On the acceptance of evolution:
Indeed, according to a 2006 survey from the Pew Forum on Religion & Public Life and the Pew Research Center for the People & the Press, 42% of Americans reject the notion that life on earth evolved and believe instead that humans and other living things have always existed in their present form. Among white evangelical Protestants – many of whom regard the Bible as the inerrant word of God – 65% hold this view. Moreover, in the same poll, 21% of those surveyed say that although life has evolved, these changes were guided by a supreme being. Only a minority, about a quarter (26%) of respondents, say that they accept evolution through natural processes or natural selection alone.But most people are pro-science and understand that there is scientific consensus on evolution:
Interestingly, many of those who reject natural selection recognize that scientists themselves fully accept Darwin's theory. In the same 2006 Pew poll, nearly two-thirds of adults (62%) say that they believe that scientists agree on the validity of evolution. Moreover, Americans, including religious Americans, hold science and scientists in very high regard. A 2006 survey conducted by Virginia Commonwealth University found that most people (87%) think that scientific developments make society better. Among those who describe themselves as being very religious, the same number – 87% – share that opinion.Thus, the public simply ignore the scientists when scientific ideas come in conflict with religion - and evidence doesn't feature much in the debate:
When asked what they would do if scientists were to disprove a particular religious belief, nearly two-thirds (64%) of people say they would continue to hold to what their religion teaches rather than accept the contrary scientific finding, according to the results of an October 2006 Time magazine poll. Indeed, in a May 2007 Gallup poll, only 14% of those who say they do not believe in evolution cite lack of evidence as the main reason underpinning their views; more people cite their belief in Jesus (19%), God (16%) or religion generally (16%) as their reason for rejecting Darwin's theory.But here is a surprising result from the survey:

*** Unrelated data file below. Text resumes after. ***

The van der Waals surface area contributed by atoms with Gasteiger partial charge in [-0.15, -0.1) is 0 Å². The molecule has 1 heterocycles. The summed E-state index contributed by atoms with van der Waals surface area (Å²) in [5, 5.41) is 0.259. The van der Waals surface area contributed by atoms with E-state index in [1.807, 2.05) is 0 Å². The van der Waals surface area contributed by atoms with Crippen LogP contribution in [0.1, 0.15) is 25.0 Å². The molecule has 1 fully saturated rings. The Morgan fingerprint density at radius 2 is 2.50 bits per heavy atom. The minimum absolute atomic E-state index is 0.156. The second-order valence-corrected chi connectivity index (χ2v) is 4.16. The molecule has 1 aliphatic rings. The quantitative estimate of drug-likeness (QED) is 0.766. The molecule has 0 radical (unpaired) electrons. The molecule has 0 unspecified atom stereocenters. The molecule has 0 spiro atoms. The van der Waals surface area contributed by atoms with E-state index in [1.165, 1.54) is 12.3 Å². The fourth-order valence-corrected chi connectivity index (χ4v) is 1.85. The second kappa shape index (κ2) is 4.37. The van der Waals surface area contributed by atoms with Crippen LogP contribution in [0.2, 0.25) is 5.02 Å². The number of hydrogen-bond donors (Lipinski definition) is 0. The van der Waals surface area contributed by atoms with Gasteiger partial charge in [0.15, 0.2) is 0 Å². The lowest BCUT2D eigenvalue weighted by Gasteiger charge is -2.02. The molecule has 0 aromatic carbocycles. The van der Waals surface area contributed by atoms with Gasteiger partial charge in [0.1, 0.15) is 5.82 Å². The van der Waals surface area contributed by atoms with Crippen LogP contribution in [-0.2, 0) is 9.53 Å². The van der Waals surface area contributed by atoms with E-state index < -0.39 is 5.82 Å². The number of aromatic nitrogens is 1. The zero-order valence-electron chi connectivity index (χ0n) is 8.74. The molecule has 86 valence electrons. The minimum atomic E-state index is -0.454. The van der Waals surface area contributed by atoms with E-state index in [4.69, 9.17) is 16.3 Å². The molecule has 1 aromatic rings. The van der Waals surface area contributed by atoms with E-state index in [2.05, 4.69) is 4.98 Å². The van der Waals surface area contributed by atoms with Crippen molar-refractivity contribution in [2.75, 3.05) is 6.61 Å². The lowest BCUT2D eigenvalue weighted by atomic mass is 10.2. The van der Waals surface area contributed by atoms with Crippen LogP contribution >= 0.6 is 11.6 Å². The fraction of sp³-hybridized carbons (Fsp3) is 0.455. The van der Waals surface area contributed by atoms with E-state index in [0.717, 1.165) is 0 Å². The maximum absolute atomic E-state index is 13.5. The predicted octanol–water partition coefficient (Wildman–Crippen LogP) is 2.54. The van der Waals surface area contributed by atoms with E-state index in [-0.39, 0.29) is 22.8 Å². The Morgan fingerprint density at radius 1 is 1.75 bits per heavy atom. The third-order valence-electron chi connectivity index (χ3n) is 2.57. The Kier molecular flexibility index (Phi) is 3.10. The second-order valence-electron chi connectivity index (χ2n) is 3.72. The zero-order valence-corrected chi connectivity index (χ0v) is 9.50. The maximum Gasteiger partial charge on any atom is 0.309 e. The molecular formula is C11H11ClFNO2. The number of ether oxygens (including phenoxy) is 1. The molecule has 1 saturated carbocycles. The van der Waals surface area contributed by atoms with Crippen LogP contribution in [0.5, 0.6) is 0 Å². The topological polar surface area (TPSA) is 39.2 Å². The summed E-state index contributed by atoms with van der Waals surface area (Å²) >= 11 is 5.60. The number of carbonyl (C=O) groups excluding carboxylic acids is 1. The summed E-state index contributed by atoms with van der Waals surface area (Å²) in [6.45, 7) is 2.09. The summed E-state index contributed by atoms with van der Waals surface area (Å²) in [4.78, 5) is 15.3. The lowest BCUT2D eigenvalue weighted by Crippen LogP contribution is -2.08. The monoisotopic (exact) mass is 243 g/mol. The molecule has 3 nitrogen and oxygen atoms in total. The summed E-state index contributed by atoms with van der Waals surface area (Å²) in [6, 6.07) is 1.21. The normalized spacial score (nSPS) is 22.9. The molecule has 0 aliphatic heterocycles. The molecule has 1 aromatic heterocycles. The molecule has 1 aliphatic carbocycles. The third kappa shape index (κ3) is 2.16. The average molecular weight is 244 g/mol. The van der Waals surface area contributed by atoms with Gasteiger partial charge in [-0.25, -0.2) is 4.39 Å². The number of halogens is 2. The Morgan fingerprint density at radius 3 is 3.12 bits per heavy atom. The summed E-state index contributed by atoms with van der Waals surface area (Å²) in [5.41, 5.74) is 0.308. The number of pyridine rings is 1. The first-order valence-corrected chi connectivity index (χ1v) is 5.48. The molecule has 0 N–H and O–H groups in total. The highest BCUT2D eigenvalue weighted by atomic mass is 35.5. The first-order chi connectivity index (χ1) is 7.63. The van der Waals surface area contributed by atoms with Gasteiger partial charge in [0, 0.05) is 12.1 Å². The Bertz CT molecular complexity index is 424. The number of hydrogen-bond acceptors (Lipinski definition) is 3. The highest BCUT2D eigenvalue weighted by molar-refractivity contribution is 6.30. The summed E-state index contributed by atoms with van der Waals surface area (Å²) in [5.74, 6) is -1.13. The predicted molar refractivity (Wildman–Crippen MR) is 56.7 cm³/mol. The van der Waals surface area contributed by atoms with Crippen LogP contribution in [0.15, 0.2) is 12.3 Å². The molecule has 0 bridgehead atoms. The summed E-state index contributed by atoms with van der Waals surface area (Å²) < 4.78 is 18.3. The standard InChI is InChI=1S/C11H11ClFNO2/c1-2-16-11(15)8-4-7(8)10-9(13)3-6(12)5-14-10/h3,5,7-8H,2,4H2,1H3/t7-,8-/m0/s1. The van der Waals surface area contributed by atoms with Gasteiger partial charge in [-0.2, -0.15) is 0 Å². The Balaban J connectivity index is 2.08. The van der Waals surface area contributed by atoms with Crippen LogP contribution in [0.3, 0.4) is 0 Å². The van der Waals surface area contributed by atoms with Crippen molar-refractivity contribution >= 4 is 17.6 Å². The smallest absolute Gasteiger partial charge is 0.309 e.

This reliance on religious faith may help explain why so many people do not see science as a direct threat to religion. Only 28% of respondents in the same Time poll say that scientific advancements threaten their religious beliefs. These poll results also show that more than four-fifths of respondents (81%) say that "recent discoveries and advances" in science have not significantly impacted their religious views. In fact, 14% say that these discoveries have actually made them more religious. Only 4% say that science has made them less religious.So the question is, how to best approach scientific ideas that clash with religion. Richard Dawkins' thinks that if you show evidence, all smart people will immediately side with it. This may still work, except he puts science and religion in opposition and makes one choose between them. The Pew survey shows that under these circumstances, most of the public will choose religion over science.
I think the starting point regarding that should be an emphasis on the use of evidence for physical phenomenon irrespective of ones' faith. Is it even possible? Hmm...well...you can use God for "meaning" - to answer the "why" questions and leave "how" questions to science and scientific evidence (in the same spirit of Gould's non-overlapping Magistaria and Galileo's two books: book of scripture and book of nature). Second, take advantage of the existing positive attitude towards science, and show how ideas like evolution has shaped modern medicine and is saving lives every day (Is it possible to show that a rejection of evolutionary theory in the modern world would almost be an immoral position from this perspective?). If this makes someone more religious...that is fine...as long as they accept that events in the physical world can be explained only by natural causes. Check out this article on Framing Science, published in Science, in the context of global warming debate, evolution, and the stem cells controversy. Also check out Krauss & Dawkins on this issue and also Michael Shermer.